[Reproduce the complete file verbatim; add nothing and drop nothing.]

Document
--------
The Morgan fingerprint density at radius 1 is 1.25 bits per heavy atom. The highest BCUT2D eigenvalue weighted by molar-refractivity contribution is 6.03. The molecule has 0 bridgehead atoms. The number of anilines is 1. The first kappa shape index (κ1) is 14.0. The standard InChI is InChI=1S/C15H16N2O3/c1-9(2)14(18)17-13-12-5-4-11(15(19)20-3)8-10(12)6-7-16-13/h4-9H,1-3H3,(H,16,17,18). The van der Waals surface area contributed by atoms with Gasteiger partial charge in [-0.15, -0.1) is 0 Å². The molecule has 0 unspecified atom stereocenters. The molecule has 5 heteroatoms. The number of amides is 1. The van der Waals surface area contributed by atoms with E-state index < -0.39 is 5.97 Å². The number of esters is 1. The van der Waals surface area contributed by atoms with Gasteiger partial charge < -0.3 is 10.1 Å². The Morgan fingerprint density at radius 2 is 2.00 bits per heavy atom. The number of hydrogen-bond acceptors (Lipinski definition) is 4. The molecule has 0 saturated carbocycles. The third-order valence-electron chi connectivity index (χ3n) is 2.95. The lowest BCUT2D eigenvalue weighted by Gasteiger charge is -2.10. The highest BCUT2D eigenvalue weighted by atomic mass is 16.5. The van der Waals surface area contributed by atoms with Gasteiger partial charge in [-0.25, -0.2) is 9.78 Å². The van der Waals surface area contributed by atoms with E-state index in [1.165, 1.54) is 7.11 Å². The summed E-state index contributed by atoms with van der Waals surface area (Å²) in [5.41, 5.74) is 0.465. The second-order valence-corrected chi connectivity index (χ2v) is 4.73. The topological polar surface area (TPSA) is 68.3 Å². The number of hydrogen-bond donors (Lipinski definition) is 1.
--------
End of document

The Morgan fingerprint density at radius 1 is 1.25 bits per heavy atom. The highest BCUT2D eigenvalue weighted by molar-refractivity contribution is 6.03. The molecule has 0 bridgehead atoms. The number of anilines is 1. The first kappa shape index (κ1) is 14.0. The standard InChI is InChI=1S/C15H16N2O3/c1-9(2)14(18)17-13-12-5-4-11(15(19)20-3)8-10(12)6-7-16-13/h4-9H,1-3H3,(H,16,17,18). The van der Waals surface area contributed by atoms with Gasteiger partial charge in [-0.15, -0.1) is 0 Å². The molecule has 0 unspecified atom stereocenters. The molecule has 5 heteroatoms. The number of amides is 1. The van der Waals surface area contributed by atoms with E-state index < -0.39 is 5.97 Å². The number of esters is 1. The van der Waals surface area contributed by atoms with Gasteiger partial charge < -0.3 is 10.1 Å². The Morgan fingerprint density at radius 2 is 2.00 bits per heavy atom. The number of hydrogen-bond acceptors (Lipinski definition) is 4. The molecule has 0 saturated carbocycles. The third-order valence-electron chi connectivity index (χ3n) is 2.95. The lowest BCUT2D eigenvalue weighted by Gasteiger charge is -2.10. The highest BCUT2D eigenvalue weighted by atomic mass is 16.5. The van der Waals surface area contributed by atoms with Gasteiger partial charge in [-0.25, -0.2) is 9.78 Å². The van der Waals surface area contributed by atoms with E-state index in [1.165, 1.54) is 7.11 Å². The summed E-state index contributed by atoms with van der Waals surface area (Å²) in [5.41, 5.74) is 0.465. The second-order valence-corrected chi connectivity index (χ2v) is 4.73. The topological polar surface area (TPSA) is 68.3 Å². The number of hydrogen-bond donors (Lipinski definition) is 1.